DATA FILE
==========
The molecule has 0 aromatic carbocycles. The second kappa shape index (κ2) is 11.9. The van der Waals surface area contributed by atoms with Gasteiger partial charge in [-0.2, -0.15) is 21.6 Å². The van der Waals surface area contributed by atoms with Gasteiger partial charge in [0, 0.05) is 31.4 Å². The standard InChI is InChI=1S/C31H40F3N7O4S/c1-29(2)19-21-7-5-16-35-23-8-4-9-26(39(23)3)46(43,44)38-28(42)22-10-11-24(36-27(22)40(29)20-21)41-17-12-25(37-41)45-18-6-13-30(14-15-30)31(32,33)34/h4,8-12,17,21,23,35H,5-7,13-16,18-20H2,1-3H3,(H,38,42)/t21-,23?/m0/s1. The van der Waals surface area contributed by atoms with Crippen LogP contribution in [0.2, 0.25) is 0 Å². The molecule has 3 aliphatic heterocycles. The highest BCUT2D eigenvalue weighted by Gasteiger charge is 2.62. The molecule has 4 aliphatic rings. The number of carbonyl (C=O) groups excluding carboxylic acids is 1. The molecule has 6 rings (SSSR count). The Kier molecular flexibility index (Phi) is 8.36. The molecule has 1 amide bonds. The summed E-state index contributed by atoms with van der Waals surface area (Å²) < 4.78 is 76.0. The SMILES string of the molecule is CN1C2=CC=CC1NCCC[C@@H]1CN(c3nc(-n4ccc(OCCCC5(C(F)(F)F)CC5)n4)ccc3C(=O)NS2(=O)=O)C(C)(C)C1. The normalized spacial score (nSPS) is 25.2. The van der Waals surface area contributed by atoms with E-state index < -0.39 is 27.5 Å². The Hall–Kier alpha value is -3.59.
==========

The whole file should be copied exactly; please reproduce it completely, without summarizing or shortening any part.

The molecule has 0 aromatic carbocycles. The second kappa shape index (κ2) is 11.9. The van der Waals surface area contributed by atoms with Gasteiger partial charge in [-0.2, -0.15) is 21.6 Å². The van der Waals surface area contributed by atoms with Gasteiger partial charge in [0, 0.05) is 31.4 Å². The standard InChI is InChI=1S/C31H40F3N7O4S/c1-29(2)19-21-7-5-16-35-23-8-4-9-26(39(23)3)46(43,44)38-28(42)22-10-11-24(36-27(22)40(29)20-21)41-17-12-25(37-41)45-18-6-13-30(14-15-30)31(32,33)34/h4,8-12,17,21,23,35H,5-7,13-16,18-20H2,1-3H3,(H,38,42)/t21-,23?/m0/s1. The van der Waals surface area contributed by atoms with Crippen LogP contribution in [0.2, 0.25) is 0 Å². The molecule has 3 aliphatic heterocycles. The highest BCUT2D eigenvalue weighted by Gasteiger charge is 2.62. The molecule has 4 aliphatic rings. The number of carbonyl (C=O) groups excluding carboxylic acids is 1. The molecule has 6 rings (SSSR count). The Kier molecular flexibility index (Phi) is 8.36. The molecule has 1 amide bonds. The summed E-state index contributed by atoms with van der Waals surface area (Å²) < 4.78 is 76.0. The SMILES string of the molecule is CN1C2=CC=CC1NCCC[C@@H]1CN(c3nc(-n4ccc(OCCCC5(C(F)(F)F)CC5)n4)ccc3C(=O)NS2(=O)=O)C(C)(C)C1. The normalized spacial score (nSPS) is 25.2. The van der Waals surface area contributed by atoms with E-state index < -0.39 is 27.5 Å². The Hall–Kier alpha value is -3.59.